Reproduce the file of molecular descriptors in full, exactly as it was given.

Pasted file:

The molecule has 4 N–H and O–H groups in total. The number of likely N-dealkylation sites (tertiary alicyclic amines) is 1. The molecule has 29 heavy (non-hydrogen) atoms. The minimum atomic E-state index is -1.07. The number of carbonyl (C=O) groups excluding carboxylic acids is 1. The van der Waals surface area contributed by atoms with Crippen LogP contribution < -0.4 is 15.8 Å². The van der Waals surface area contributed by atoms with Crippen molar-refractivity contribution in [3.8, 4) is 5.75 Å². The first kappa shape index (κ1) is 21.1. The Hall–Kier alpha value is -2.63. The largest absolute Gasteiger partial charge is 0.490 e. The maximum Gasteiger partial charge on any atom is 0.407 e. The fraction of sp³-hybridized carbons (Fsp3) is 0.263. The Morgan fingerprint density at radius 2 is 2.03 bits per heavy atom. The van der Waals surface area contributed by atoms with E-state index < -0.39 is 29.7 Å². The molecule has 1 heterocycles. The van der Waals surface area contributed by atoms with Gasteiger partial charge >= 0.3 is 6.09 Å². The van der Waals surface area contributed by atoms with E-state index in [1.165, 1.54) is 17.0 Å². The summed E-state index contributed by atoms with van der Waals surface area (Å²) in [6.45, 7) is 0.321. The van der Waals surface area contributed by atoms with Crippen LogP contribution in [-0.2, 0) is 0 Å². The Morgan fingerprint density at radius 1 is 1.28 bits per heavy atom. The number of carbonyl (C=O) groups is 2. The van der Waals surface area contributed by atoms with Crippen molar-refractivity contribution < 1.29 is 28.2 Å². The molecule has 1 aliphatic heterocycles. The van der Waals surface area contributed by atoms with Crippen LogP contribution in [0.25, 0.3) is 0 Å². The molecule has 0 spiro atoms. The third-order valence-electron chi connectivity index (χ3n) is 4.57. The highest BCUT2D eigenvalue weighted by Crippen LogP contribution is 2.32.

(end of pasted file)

The molecule has 4 N–H and O–H groups in total. The number of likely N-dealkylation sites (tertiary alicyclic amines) is 1. The molecule has 29 heavy (non-hydrogen) atoms. The minimum atomic E-state index is -1.07. The number of carbonyl (C=O) groups excluding carboxylic acids is 1. The van der Waals surface area contributed by atoms with Crippen LogP contribution < -0.4 is 15.8 Å². The van der Waals surface area contributed by atoms with Crippen molar-refractivity contribution in [3.8, 4) is 5.75 Å². The first kappa shape index (κ1) is 21.1. The Hall–Kier alpha value is -2.63. The largest absolute Gasteiger partial charge is 0.490 e. The maximum Gasteiger partial charge on any atom is 0.407 e. The fraction of sp³-hybridized carbons (Fsp3) is 0.263. The Morgan fingerprint density at radius 2 is 2.03 bits per heavy atom. The van der Waals surface area contributed by atoms with E-state index < -0.39 is 29.7 Å². The molecule has 1 heterocycles. The van der Waals surface area contributed by atoms with Gasteiger partial charge >= 0.3 is 6.09 Å². The van der Waals surface area contributed by atoms with E-state index in [1.165, 1.54) is 17.0 Å². The summed E-state index contributed by atoms with van der Waals surface area (Å²) in [6.45, 7) is 0.321. The van der Waals surface area contributed by atoms with Crippen LogP contribution in [-0.2, 0) is 0 Å². The Morgan fingerprint density at radius 1 is 1.28 bits per heavy atom. The number of carbonyl (C=O) groups is 2. The van der Waals surface area contributed by atoms with Crippen molar-refractivity contribution < 1.29 is 28.2 Å². The molecule has 1 aliphatic heterocycles. The van der Waals surface area contributed by atoms with Crippen LogP contribution in [0.25, 0.3) is 0 Å². The molecule has 0 spiro atoms. The third-order valence-electron chi connectivity index (χ3n) is 4.57. The highest BCUT2D eigenvalue weighted by Crippen LogP contribution is 2.32.